Tax-Exempt Advance Refunding Bonds: History and Legislative Updates

Butler Snow LLP

Butler Snow LLP

Prior to January 1, 2018, Section 149(d) of the Internal Revenue Code (26 U.S.C. § 149) and the accompanying Treasury Regulations allowed the issuance of tax-exempt advance refunding bonds. According to that section, a bond is “treated as issued to advance refund another bond if it is issued more than 90 days before the redemption of the refunded bond.”[1] Issuers could advance refund governmental bonds and qualified 501(c)(3) debt on a tax-exempt basis. Bond proceeds would typically be held in escrow, invested or uninvested, until being used to pay off the debt on a future date. For bonds issued prior to 1986, IRC § 149(d) allowed two tax-exempt advance refundings with respect to a particular series of bonds, and for bonds issued after 1985, IRC § 149(d) allowed one tax-exempt advance refunding.

Issuers utilized tax-exempt advance refundings for a variety of reasons, such as achieving interest rate savings or extinguishing covenants attached to outstanding indebtedness, in each case when the bonds could not be redeemed because of call protection or other restrictions. The Tax Cuts and Jobs Act of 2017 (“TCJA”) repealed the exclusion from gross income interest on bonds issued to advance refund another bond. This modification applies to advance refunding bonds issued after December 31, 2017.[2]  The theoretical rationale for ending tax-exempt advance refundings was to eliminate duplicate tax-exemptions on the same financed assets; this change in law helped Congress’ “budget scoring” for the TCJA, offsetting part of the scored revenue reductions arising from the TCJA’s tax rate cuts.  By contrast, the practical effect of ending tax-exempt advance refundings is that an issuer may only issue tax-exempt refunding bonds at or within 90 days before the first optional call date. Now, advance refundings can only be done with taxable bonds.

Although interest rates have hit historic lows over the past year, some issuers remain burdened with higher interest rates as they await future optional redemption dates. Furthermore, COVID-19 has had far-reaching negative implications for many state and local issuers, including decreased revenues and sales taxes in some areas. Reinstating tax-exempt advance refundings could free up much-needed capital for infrastructure projects and other economic recovery projects.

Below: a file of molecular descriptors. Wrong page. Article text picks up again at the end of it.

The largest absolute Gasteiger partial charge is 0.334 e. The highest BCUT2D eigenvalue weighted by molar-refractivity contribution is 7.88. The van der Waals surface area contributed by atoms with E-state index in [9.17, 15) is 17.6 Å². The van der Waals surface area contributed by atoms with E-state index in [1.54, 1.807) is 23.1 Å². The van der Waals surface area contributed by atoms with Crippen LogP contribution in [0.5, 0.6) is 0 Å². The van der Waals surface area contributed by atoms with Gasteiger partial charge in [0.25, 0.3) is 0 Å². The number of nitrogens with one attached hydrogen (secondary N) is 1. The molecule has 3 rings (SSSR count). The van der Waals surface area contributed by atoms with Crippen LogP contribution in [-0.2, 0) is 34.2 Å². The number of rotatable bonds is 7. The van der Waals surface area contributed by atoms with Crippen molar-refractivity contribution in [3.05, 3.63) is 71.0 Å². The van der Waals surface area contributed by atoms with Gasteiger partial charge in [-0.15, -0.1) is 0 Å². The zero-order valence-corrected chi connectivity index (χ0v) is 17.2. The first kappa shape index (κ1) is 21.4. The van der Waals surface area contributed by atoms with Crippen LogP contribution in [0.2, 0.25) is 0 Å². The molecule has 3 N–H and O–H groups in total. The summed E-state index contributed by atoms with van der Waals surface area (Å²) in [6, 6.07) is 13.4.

In the past several years, legislators have made several attempts to enact legislation reinstating tax-exempt advance refundings, including the Lifting Our Communities through Advance Liquidity for Infrastructure Act of 2020 and, more recently, the Investing in Our Communities Act, sponsored by Representatives Steve Stivers (R-OH) and Dutch Ruppersberger (D-MD).[3] A companion version of the bill was introduced in February, 2021, by Senators Roger Wicker (R-MS) and Debbie Stabenow (D-MI)[4]. In a guest column for The Daily Journal, Sen. Wicker outlined the intent for the re-introduction of tax-exempt advance refunding:

“This legislation would allow state and local governments to take advantage of low interest rates and redirect the savings toward infrastructure needs. This process, known as advance refunding, is similar to how homeowners can refinance their mortgages to realize greater savings. This could free up billions of dollars for local communities.”[5]

Both House and Senate bills have bipartisan backing and enjoy the support of several municipal and county organizations.  Federal budgetary impacts of tax-exempt advance refundings, while always more of a theoretical than a practical problem, may no longer be of concern to the majority of Congress. This is especially true in the post-COVID landscape, with greater political appetite and urgency for the federal government to provide tools to fuel economic recovery.

[1] 26 U.S.C. 149(d)(2).

[2] See “Tax Cuts and Jobs Act,” Pub. L. No. 115–97 (Dec. 22, 2017), available at

[3] See H.R. 2288, available at

[4] See S.479, available at

[5] Roger Wicker, “ROGER WICKER: Better bond rates would boost recovery,” available at (last accessed March 31, 2021).

DISCLAIMER: Because of the generality of this update, the information provided herein may not be applicable in all situations and should not be acted upon without specific legal advice based on particular situations.

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